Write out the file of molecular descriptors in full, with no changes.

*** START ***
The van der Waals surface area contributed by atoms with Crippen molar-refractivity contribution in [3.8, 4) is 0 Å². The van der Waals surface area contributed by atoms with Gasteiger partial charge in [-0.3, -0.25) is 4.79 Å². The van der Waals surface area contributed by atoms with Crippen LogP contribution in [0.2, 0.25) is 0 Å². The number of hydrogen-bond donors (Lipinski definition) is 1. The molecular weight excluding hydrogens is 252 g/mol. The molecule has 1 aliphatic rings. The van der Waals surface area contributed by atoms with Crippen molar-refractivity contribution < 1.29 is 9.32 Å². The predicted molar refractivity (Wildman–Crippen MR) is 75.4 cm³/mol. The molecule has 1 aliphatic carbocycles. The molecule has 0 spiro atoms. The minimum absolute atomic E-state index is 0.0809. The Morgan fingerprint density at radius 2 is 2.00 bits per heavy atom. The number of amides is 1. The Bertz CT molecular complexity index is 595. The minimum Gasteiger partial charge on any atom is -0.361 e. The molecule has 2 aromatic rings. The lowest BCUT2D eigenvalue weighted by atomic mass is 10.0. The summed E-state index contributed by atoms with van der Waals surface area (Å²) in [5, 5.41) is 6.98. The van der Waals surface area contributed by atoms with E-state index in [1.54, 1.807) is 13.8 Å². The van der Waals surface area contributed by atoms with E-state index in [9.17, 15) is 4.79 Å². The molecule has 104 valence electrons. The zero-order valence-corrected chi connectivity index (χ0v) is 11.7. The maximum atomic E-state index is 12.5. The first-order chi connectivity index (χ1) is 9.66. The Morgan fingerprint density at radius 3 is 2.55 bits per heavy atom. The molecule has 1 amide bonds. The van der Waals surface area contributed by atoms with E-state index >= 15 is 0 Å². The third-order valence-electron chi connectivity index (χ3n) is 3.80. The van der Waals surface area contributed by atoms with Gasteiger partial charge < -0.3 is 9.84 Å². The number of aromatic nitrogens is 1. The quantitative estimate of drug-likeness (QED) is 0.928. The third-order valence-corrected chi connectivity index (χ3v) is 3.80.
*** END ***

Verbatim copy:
The van der Waals surface area contributed by atoms with Crippen molar-refractivity contribution in [3.8, 4) is 0 Å². The van der Waals surface area contributed by atoms with Gasteiger partial charge in [-0.3, -0.25) is 4.79 Å². The van der Waals surface area contributed by atoms with Crippen LogP contribution in [0.2, 0.25) is 0 Å². The number of hydrogen-bond donors (Lipinski definition) is 1. The molecular weight excluding hydrogens is 252 g/mol. The molecule has 1 aliphatic rings. The van der Waals surface area contributed by atoms with Crippen molar-refractivity contribution < 1.29 is 9.32 Å². The predicted molar refractivity (Wildman–Crippen MR) is 75.4 cm³/mol. The molecule has 1 aliphatic carbocycles. The molecule has 0 spiro atoms. The minimum absolute atomic E-state index is 0.0809. The Morgan fingerprint density at radius 2 is 2.00 bits per heavy atom. The number of amides is 1. The Bertz CT molecular complexity index is 595. The minimum Gasteiger partial charge on any atom is -0.361 e. The molecule has 2 aromatic rings. The lowest BCUT2D eigenvalue weighted by atomic mass is 10.0. The summed E-state index contributed by atoms with van der Waals surface area (Å²) in [5, 5.41) is 6.98. The van der Waals surface area contributed by atoms with E-state index in [1.54, 1.807) is 13.8 Å². The van der Waals surface area contributed by atoms with E-state index in [9.17, 15) is 4.79 Å². The molecule has 104 valence electrons. The zero-order valence-corrected chi connectivity index (χ0v) is 11.7. The maximum atomic E-state index is 12.5. The first-order chi connectivity index (χ1) is 9.66. The Morgan fingerprint density at radius 3 is 2.55 bits per heavy atom. The molecule has 1 amide bonds. The van der Waals surface area contributed by atoms with E-state index >= 15 is 0 Å². The third-order valence-electron chi connectivity index (χ3n) is 3.80. The van der Waals surface area contributed by atoms with Gasteiger partial charge < -0.3 is 9.84 Å². The number of aromatic nitrogens is 1. The quantitative estimate of drug-likeness (QED) is 0.928. The third-order valence-corrected chi connectivity index (χ3v) is 3.80.